The 6,300-square-foot Russian Hill home at 875 Francisco Street, an “heirloom property in one of S.F.’s most prestigious [and] exclusive locations,” hit the market priced at $15.5 million in February of 2021, roughly a year after the owners were served a notice of default on an outstanding loan.

Featuring “panoramic views, timeless architecture [and] exceptional natural light,” with a two-car garage, lower level au-pair entrance, and elevator between its floors, the asking price for 875 Francisco was reduced to $14.35 million after a few weeks on the market, relisted for $13.5 million two months later, reduced to $12.5 million six weeks later, to $11.5 million in September of 2021 and then further reduced to $11.25 million in April of last year, a month before a foreclosure auction was noticed and scheduled.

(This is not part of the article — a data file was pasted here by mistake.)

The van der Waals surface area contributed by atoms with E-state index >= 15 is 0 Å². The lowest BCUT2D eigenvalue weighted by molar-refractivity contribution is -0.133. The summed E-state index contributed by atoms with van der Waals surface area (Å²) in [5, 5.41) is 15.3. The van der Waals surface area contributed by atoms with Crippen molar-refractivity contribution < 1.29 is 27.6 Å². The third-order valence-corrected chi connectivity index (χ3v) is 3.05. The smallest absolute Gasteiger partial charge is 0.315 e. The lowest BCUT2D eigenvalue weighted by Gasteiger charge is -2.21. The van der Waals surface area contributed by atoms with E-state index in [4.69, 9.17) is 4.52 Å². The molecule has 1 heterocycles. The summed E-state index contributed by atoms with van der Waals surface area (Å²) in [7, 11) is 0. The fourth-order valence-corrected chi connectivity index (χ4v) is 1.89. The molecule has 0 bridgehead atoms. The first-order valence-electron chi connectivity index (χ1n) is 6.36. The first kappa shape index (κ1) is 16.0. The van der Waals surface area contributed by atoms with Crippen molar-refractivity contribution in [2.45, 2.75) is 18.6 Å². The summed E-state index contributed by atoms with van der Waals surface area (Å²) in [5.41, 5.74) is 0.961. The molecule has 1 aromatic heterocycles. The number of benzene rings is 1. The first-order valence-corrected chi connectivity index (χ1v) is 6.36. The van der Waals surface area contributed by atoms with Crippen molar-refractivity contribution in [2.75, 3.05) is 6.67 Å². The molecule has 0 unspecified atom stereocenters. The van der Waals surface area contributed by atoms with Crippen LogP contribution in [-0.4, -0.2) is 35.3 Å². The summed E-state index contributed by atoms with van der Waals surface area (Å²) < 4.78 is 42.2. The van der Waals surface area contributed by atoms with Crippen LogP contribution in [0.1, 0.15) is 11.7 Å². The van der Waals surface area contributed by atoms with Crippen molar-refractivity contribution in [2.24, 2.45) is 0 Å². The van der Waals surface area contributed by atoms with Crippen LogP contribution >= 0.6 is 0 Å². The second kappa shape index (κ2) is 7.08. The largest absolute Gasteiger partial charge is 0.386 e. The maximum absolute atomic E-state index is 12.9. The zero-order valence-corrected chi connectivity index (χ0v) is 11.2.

Foreclosed upon last July, 875 Francisco Street returned to the market listed for $8.495 million five months ago, lender owner and positioned as “the perfect canvas for designing a bespoke heritage property.”

Having been reduced seven (7) times since, the asking price for the Russian Hill mansion “surrounded by preeminent dining [and] shopping, yet tucked away on a quiet street, with the sensation of floating above the bay,” is now down to $7.776 million, a sale at which would be “at asking” according to all industry stats and aggregate reports but 49.8 percent below its “asking price” in early 2021.

If you think you know the market for prestigious neighborhoods and homes in San Francisco, here’s another chance to tell.

13 thoughts on “Price for Russian Hill Heirloom Home Has Dropped 50 Percent”